Part 2: Identification and Containment

Think of those first few moments of realizing you’ve got ransomware like a fire alarm going off. But don’t hesitate a second! 

Just isolate infected machines. One of the customers’ laptops that we recovered last year was made possible because we caught that infection early because she knew to look for weird file changes. 

It’s crucial to preserve evidence – logs, and screenshots, like a detective collecting clues. And document everything – this saved us during John’s incident (one of my clients), helping us figure out where things went wrong. 

Communication is key between departments. Ensure to get IT involved, the boss should be informed as well, and if it looks serious, don’t be afraid to call in law enforcement.

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Part 3: Analysis and Investigation

Not all ransomwares are created equal. You have to know the specific strain that has attacked your systems for potential decryption tools and understanding attacker techniques. You can think of it like identifying the type of poison to find the antidote. Find out:

  • Which systems are locked down? 
  • Any files on the network? 
  • Did it just hit a personal computer or are core business systems affected? 

This allows you to determine the scale of recovery you’ll need. Additionally, find out:

  • Did the ransomware just lock files, or was data copied too? 

This has MASSIVE legal implications and is often tricky to uncover. The documents have just not been robbed, but the attackers also stole copies of your private documents that they can potentially leak.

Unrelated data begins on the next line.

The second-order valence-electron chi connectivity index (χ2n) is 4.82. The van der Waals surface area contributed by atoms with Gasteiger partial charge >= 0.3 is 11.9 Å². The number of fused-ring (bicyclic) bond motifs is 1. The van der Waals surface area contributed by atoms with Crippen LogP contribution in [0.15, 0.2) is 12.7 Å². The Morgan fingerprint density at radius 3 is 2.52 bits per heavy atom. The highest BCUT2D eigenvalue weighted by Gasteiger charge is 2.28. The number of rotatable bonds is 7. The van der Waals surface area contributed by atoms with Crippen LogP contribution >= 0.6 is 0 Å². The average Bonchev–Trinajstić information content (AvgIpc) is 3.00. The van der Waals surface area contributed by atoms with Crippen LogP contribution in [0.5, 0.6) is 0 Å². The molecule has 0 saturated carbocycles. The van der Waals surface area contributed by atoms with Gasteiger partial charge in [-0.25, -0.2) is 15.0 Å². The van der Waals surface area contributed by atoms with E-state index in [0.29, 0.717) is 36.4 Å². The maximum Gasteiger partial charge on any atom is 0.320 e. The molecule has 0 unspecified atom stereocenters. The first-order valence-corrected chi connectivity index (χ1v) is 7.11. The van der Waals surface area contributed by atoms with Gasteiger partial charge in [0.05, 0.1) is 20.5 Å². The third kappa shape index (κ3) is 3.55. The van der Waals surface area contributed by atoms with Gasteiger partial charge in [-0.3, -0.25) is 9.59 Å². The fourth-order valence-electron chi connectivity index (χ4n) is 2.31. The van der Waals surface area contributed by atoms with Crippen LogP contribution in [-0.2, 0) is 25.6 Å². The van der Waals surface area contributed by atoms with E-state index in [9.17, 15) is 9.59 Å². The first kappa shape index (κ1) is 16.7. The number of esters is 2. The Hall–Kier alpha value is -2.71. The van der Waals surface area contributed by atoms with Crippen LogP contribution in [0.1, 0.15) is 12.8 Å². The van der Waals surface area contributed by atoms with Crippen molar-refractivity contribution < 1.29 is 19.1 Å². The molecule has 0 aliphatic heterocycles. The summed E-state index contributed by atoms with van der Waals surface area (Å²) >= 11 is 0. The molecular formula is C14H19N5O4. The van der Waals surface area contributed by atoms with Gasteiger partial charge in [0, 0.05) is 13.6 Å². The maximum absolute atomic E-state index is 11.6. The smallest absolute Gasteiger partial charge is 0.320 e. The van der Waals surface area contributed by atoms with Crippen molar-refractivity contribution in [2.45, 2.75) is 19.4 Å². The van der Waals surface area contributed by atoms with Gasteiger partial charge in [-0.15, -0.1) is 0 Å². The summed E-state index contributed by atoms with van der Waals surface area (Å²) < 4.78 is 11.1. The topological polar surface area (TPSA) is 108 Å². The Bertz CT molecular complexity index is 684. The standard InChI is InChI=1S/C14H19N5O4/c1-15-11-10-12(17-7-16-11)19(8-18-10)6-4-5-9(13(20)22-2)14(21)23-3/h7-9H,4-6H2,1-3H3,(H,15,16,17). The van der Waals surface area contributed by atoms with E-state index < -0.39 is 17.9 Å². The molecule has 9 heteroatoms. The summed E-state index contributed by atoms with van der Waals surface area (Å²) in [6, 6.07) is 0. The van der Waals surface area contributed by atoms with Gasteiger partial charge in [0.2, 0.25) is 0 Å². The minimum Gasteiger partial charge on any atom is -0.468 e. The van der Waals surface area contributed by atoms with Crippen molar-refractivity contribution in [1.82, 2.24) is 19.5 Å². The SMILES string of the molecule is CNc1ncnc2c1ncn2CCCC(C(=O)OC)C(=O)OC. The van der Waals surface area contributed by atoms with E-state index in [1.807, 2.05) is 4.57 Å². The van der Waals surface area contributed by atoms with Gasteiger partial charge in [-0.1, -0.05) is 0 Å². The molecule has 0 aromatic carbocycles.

Part 4: Eradication and Recovery

Decision-making comes in.  First, use reputable security tools and if it looks complex, don’t hesitate to call in a professional incident response team — they’ve got specialized techniques to remove the infection safely.

Sadly, there’s no magic decryption button in most cases against ransomware attacks. You will have to find a reliable tool for a specific type of ransomware attack that has hit your organization. 

Part 5: Post-Incident Review and Lessons Learned

Of course, once the dust settles, you will have to analyze what went wrong and how to improve your systems to counter ransomware attacks in the future. First, uncover how the ransomware entered your systems: 

  • Was it a phishing email, an unpatched software vulnerability, or something else? 

Review your Response Plan: 

  • Did your incident response plan work as planned?
  • Where were the smooth parts, and the process that made the response plan chaotic.


Ransomware isn’t going anywhere any time soon. In fact, cyberattacks are on a rise and they are coming with novel ways to attack your systems. It’s always best to be proactive when it comes to cyberattacks. So, ensure to create a pre-incident response plan — where backups, security, and training of your employees will pay off in the long run — and be helpful when disaster strikes. 

In all, if you do face an attack, you will have to act quickly and decisively. And that is only possible if you have a ransomware response plan.